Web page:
recognized as only one of two states having all the components for a complete
accountability system. The key to continued success is to maintain our momentum, focus,
and bipartisan support in the General Assembly. It definitely is an exciting time for
North Carolina public schools; we're on the right track to excellence."
School performance under The ABCs will again mean incentive bonuses for many teachers and
other certified personnel. Eligible personnel at schools that meet expected growth/gain
will receive gross pay of $750 for teachers and other certified personnel and $375 for
teacher assistants. For schools classified as making exemplary growth/gain, teachers and
other certified personnel will receive gross pay of $1,500, and teacher assistants will
receive $500 bonuses. Incentive funds will be made available to local school systems on
Aug. 6 for distribution to appropriate personnel.
The ABCs model is designed to help low-performing schools improve. Low-performing schools
are those schools with less than 50 percent of their students performing at Achievement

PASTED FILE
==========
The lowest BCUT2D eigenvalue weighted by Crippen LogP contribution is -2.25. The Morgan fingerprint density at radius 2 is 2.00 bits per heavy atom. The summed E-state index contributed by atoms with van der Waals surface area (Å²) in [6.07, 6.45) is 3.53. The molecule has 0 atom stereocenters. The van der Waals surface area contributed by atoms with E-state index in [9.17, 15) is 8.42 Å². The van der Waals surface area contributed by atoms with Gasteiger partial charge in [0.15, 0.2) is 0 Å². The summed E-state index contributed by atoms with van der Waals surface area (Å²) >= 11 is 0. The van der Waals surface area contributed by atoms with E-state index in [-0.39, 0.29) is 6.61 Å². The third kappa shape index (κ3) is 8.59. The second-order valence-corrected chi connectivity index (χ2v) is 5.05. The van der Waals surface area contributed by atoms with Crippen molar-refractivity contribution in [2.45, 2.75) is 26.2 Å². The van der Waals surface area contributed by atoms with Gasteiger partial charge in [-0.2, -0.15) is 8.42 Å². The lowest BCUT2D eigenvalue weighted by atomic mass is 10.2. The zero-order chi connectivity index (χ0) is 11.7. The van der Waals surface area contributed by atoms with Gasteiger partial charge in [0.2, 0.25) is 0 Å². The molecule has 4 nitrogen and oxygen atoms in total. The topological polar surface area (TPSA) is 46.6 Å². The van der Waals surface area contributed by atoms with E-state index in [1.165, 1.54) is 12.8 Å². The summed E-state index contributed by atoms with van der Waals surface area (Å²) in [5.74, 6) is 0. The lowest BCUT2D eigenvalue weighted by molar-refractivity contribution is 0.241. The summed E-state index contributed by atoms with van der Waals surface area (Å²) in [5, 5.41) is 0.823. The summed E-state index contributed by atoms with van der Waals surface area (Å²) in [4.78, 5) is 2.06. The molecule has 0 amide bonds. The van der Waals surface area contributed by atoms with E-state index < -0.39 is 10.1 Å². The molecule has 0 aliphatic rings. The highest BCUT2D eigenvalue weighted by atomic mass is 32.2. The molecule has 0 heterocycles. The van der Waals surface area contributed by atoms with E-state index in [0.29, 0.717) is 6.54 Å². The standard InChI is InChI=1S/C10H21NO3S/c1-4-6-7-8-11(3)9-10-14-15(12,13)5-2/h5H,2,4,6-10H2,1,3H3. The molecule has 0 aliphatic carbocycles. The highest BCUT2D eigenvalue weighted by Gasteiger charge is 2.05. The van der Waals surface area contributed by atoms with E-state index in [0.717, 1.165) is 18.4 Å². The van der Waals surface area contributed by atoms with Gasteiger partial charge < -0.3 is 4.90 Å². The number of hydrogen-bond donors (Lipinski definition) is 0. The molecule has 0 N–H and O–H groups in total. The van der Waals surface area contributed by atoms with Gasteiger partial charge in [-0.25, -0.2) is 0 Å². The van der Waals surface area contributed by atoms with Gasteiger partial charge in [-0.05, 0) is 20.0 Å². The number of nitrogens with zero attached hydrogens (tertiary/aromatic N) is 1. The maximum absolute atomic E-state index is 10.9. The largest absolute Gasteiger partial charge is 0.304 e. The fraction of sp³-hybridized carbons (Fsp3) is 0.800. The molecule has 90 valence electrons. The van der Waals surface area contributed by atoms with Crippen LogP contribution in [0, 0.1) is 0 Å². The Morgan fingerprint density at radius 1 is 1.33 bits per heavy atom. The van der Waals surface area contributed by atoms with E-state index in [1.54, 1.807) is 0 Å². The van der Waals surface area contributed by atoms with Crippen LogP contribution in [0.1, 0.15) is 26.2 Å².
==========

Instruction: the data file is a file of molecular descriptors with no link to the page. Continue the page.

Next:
Level III and who do not achieve expected growth/gain. This year, 13 schools were
identified as low performing.
A select group of low-performing schools are chosen each year to receive mandatory
assistance based on the percentage of their students at or above Achievement Level III and
on their lack of achieving growth/gain. Last year, assistance teams of 3-5 educators each
worked in 11 schools helping staff align the instructional program of the school with the
Standard Course of Study, modeling and demonstrating effective instructional practices,
coaching and mentoring teachers, evaluating staff, and locating additional resources for
the schools. Of those 11 schools assigned State Assistance Teams, nine met or exceeded
their growth/gain goals under the 1998-99 ABCs model.
The ABCs of Public Education, a reform effort begun in 1995, emphasizes accountability at